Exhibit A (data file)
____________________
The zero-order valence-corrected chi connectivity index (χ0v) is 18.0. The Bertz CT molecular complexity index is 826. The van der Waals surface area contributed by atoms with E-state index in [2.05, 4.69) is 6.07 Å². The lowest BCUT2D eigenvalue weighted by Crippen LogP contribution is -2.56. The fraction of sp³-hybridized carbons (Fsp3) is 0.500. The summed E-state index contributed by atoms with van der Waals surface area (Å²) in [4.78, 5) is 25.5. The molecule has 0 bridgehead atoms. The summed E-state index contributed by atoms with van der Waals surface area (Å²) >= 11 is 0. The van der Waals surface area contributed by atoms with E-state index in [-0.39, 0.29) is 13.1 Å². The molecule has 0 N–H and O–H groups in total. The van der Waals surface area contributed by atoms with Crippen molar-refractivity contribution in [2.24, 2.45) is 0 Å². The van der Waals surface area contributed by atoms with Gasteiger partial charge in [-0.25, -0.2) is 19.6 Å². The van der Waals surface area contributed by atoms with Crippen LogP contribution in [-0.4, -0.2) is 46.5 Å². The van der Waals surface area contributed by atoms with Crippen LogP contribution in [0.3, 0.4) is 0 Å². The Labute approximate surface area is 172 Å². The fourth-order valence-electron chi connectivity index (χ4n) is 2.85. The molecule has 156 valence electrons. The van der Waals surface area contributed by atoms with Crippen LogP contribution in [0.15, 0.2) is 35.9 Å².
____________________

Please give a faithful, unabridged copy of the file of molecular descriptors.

The zero-order valence-corrected chi connectivity index (χ0v) is 18.0. The Bertz CT molecular complexity index is 826. The van der Waals surface area contributed by atoms with E-state index in [2.05, 4.69) is 6.07 Å². The lowest BCUT2D eigenvalue weighted by Crippen LogP contribution is -2.56. The fraction of sp³-hybridized carbons (Fsp3) is 0.500. The summed E-state index contributed by atoms with van der Waals surface area (Å²) in [4.78, 5) is 25.5. The molecule has 0 bridgehead atoms. The summed E-state index contributed by atoms with van der Waals surface area (Å²) >= 11 is 0. The van der Waals surface area contributed by atoms with E-state index in [-0.39, 0.29) is 13.1 Å². The molecule has 0 N–H and O–H groups in total. The van der Waals surface area contributed by atoms with Crippen molar-refractivity contribution in [2.24, 2.45) is 0 Å². The van der Waals surface area contributed by atoms with Gasteiger partial charge in [-0.25, -0.2) is 19.6 Å². The van der Waals surface area contributed by atoms with Crippen LogP contribution in [-0.4, -0.2) is 46.5 Å². The van der Waals surface area contributed by atoms with Crippen LogP contribution in [0.3, 0.4) is 0 Å². The Labute approximate surface area is 172 Å². The fourth-order valence-electron chi connectivity index (χ4n) is 2.85. The molecule has 156 valence electrons. The van der Waals surface area contributed by atoms with Crippen LogP contribution in [0.15, 0.2) is 35.9 Å².